Berdymukhammedov has already ordered an audit of all state assets, including foreign bank accounts that once belonged to his late predecessor, Saparmurat Niyazov. For months now, Berdymukhammedov has called on economic and financial officials to facilitate foreign investment and keep domestic prices stable. Much of that work remains unfinished, however.
At a cabinet session on April 14, Berdymukhammedov expressed dissatisfaction with the Central Bank’s work and with its chief, Geldymurat Abilov.
"The leadership of Abilov in the Central Bank is not adequate," Berdymukhammedov said. "It has now become quite clear that the work of the Central Bank is not up to current demands. The banking system from day to day remains static and has not made progress. I want to remind you that the goals and obligations of the Central Bank are first to maintain price levels and uphold the economic policies of the president; create new hard currency policies and maintain them; and work to overhaul the accounting system and increase the effectiveness of the budgetary system. But unfortunately, this work still has not been done."
Berdymukhammedov said Abilov was being sacked for his "grave shortcomings and the fact that he cannot understand the job we gave him."
The president also dismissed the minister of transportation and communications, as well as several other lower level finance officials at the same cabinet session.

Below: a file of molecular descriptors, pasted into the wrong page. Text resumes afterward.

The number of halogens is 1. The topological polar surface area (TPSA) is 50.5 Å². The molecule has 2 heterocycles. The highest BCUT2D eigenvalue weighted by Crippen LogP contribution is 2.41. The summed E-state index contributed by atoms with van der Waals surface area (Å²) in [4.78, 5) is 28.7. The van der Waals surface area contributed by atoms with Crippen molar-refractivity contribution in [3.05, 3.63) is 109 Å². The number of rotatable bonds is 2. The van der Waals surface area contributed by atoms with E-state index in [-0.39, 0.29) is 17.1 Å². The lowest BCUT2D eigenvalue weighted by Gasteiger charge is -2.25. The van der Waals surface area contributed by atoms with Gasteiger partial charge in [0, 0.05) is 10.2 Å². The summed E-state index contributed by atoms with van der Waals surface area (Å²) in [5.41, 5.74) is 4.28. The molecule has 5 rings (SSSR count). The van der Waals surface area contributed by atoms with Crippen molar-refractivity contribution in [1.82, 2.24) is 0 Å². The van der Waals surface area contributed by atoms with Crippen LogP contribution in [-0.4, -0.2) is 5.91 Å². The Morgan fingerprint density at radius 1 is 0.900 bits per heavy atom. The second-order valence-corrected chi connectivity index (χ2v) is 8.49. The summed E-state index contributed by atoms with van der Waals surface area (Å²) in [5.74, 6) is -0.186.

Berdymukhammedov spent 2007, his first year in office, focusing on expanding international business ties -- not an easy task given that Niyazov isolated the country from the rest of the world. Niyazov preferred to let interested business representatives come to him.
By contrast, Berdymukhammedov has spent much of his first 15 months in office meeting with world leaders, including the Chinese, Russian, and U.S. presidents, and top international business officials, promoting investment in Turkmenistan or seeking customers for Ashgabat's natural-gas and oil resources.
But Berdymukhammedov has also made promises for modest domestic reforms and has made good on some pledges. He restored the 10-year mandatory education system, a health-care system that had seen severe cuts, and has allowed limited access to the Internet.
At the cabinet meeting on April 14, Berdymukhammedov also appointed a new deputy prime minister, Hojamyrat Geldimyradov, who shares that title with seven other officials. Geldimyradov will be in charge of issues related to financial recovery, developing the banking system, and strengthening the manat, the national currency.
Part of the president’s economic reforms have so far involved setting a new official rate for the manat to the U.S. dollar, lowering its value by about 20 percent. As of January 1, 2009, Berdymukhammedov also wants to redenominate the Turkmen currency so that, for example, 1,000 manats will become 1 manat.
The redenomination plans were a major focus of the cabinet session, where Berdymukhammedov said he believed it would help in accounting. But the immediate reaction of Turkmen citizens was to trade all the manats they could for hard currency. Many exchange points were reportedly emptied of dollars in a few hours.
The new currency will feature portraits of famous figures from Turkmen history. The 500-manat banknote will be the highest denomination and the only note to retain Niyazov’s portrait, which still graces all Turkmen banknotes.
Guvanch Geraev of RFE/RL's Turkmen Service contributed to this report